Illustrative of such starting materials are the following: 2,6-diaminopyridine, 3,5-diaminopyridine, 2,4-diaminopyridine, 2,5-diaminopyridine, 2,3-diaminopyrdine, 3,4- diaminopyridine, 4-methyl-2,3-diaminopyridine, 5-bromo- 2,3-diaminopyridine, 3-nitro-2,4-diaminopyridine, 6-methyl 2,5 diaminopyridine, 3 bromo-2,6-diaminopyridine, 4 methyl 2,6 diaminopyridine, 3-nitro-2,6-diaminopyridine, 3-methoxy-2,G-diaminopyridine, 6-chloro-3,4-diaminopyridine, 6-methyl-3,4-diaminopyridine, and 2-bromo- 3,5-diaminopyridine. Further illustrations of compounds having the above designated formula are disclosed in The Chemistry of Heterocyclic Compounds, Edited by Arnold Weissberger, Part 3, Charpter 1X, Aminopyrdines, Andrew S. Tomcufcik and Lee N. Starker, 1962, Interscience Publishers, N.Y.

=In carrying out the method of this invention, generally a molar ratio of hydrogen fluoride to the selected diaminopyridine of from about 3:1 to about 30:1 may be used with the preferred range being 7.5 :1 to 25:1. The amount of sodium nitrite utilized will generally be a molar ratio of sodium nitrite to selected diaminopyridine of from about 2:1 to about 3:1 with the preferred range being 2.1:1 to 2.3:].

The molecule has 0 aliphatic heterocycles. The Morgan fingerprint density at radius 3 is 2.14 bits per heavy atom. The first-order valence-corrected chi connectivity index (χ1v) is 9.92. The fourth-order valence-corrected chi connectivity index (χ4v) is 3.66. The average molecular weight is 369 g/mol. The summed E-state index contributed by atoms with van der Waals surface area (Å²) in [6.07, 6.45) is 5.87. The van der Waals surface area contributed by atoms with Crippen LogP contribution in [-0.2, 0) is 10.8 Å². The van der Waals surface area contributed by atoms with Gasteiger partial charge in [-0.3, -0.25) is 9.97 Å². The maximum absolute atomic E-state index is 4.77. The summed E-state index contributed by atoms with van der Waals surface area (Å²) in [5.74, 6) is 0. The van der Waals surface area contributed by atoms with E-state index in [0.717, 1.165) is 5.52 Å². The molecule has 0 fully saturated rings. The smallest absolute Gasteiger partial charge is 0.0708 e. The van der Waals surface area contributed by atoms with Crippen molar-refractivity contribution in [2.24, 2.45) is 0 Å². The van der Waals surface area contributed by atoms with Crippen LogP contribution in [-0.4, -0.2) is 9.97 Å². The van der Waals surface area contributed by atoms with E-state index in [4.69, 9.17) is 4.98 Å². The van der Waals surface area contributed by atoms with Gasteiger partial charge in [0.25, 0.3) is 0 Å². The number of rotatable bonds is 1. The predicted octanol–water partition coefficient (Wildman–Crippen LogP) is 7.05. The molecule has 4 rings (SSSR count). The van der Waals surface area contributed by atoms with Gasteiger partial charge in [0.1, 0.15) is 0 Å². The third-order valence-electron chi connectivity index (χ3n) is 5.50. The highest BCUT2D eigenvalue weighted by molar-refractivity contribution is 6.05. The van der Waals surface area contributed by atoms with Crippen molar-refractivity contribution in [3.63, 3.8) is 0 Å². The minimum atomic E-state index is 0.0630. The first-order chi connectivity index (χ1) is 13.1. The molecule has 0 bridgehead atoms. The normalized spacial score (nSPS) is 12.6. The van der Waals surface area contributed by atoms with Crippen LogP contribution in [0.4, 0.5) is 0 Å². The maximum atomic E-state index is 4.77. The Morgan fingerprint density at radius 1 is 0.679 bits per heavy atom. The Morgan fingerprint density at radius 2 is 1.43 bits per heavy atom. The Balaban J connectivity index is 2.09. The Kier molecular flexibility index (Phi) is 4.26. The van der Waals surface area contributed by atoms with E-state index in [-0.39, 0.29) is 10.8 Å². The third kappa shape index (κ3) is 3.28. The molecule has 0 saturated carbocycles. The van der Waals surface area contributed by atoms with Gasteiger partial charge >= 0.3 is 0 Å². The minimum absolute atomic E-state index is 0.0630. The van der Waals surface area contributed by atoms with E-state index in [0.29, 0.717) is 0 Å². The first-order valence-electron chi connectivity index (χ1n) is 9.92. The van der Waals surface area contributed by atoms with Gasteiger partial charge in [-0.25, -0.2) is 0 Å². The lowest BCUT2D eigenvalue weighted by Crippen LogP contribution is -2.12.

The hydrogen fluoride which is used in the diazotization of the diaminopyridines may gene-rally vary from about 70% aqueous up to anhydrous hydrogen fluoride and preferably is anhydrous.

The diazotization temperature may vary from about 20 C. to about 25 C. and preferably from '-10 C. to 10 C. and the reaction may generally be carried out under varying pressure conditions and more particularly at pressures from about 0.5 to about 50 atm. with the preferred pressure range being 0.8 to 1.5 atm. The decomposition temperature will generally vary from about 15 to about 100 C. and preferably from 30 to C.

The overall reaction time, including decomposition, will vary widely depending on the particular conditions. More particularly, the reaction time generally will vary from about 2 to about 25 hours and preferably from 7.5 to 20 hours.